The right Nesting Box

As winter wanes and our thoughts turn to springtime, it’s time to think about nesting boxes for birds. Many cavity nesting birds scout out and select nest sites starting in late February through May, so now is the time to begin making preparations. – See more at:

http://blog.nwf.org/2015/02/five-tips-for-nesting-box-success/

Nesting box with a predator block and good ventilation. Credit to Roger H. Goun.

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Old trees or tree trunks and undergrowth

Tree cavities can provide crucial habitat for wildlife including insects.

Birds seek these cavities out in all seasons for many reasons like as a shelter, nesting place or as a food source as insects will hide in there.

If you have a living or dead tree or snag in your yard with cavities, consider letting it remain standing (if it does not pose a risk to people or buildings). For more information on the importance of snags and tree cavities in your yard and community, explore YardMap: http://content.yardmap.org/learn/habitat-types/snags/

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Researchers from Ohio State and Cornell University collaborated on a project to measure the effects of increased woody habitat and rates of predation on nesting birds. (http://www.sciencedirect.com/science/article/pii/S0169204614002643). Their findings should put bird-lovers at ease who fear that increased trees, shrubs, and brush piles lead to increased predation. This was their original prediction too, but there was no significant data to support this claim. So, if you resist brush piles for this reason, reconsider, and visit YardMap to learn more.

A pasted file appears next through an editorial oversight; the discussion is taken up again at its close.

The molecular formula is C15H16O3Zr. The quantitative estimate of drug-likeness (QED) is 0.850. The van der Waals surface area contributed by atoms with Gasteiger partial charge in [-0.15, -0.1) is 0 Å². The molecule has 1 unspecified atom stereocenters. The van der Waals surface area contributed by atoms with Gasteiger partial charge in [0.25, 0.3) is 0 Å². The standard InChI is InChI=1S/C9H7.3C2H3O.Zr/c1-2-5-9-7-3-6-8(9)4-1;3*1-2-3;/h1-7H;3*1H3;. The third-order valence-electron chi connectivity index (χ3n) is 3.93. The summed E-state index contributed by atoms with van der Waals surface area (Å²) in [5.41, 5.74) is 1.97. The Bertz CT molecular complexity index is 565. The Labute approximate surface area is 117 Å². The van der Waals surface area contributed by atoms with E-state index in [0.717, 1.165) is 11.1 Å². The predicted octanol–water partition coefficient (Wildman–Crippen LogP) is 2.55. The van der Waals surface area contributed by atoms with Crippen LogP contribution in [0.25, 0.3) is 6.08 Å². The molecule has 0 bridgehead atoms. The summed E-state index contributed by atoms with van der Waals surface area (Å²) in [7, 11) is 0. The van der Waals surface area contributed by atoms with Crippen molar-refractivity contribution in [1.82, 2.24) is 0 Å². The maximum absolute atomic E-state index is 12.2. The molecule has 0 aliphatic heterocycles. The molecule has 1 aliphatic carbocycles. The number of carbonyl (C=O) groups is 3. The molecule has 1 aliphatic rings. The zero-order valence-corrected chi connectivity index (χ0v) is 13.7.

The thicker the better as predators such as cats can’t get through.Plant bramble for example.

http://content.yardmap.org/learn/habitat-types/brushpiles/

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Lesser Pollinators

Nature has given flowers various abilities to attract pollinators.But nature has also created various different pollinators. ..Insects of the bee family, Birds and bats, rodents, lizards, lemurs, opossums,

but also other insects such as the Flower Longhorn Beetle for example.These are often being refered to as lesser pollinators.

Read more about the Flower Longhorns in this wonderful blog post of Beatrix Moisett:

http://pollinators.blogspot.co.uk/2014/07/flower-longhorn-beetles-elegant-crowd.html?m=1

http://en.m.wikipedia.org/wiki/Longhorn_beetle

Image Wikipedia

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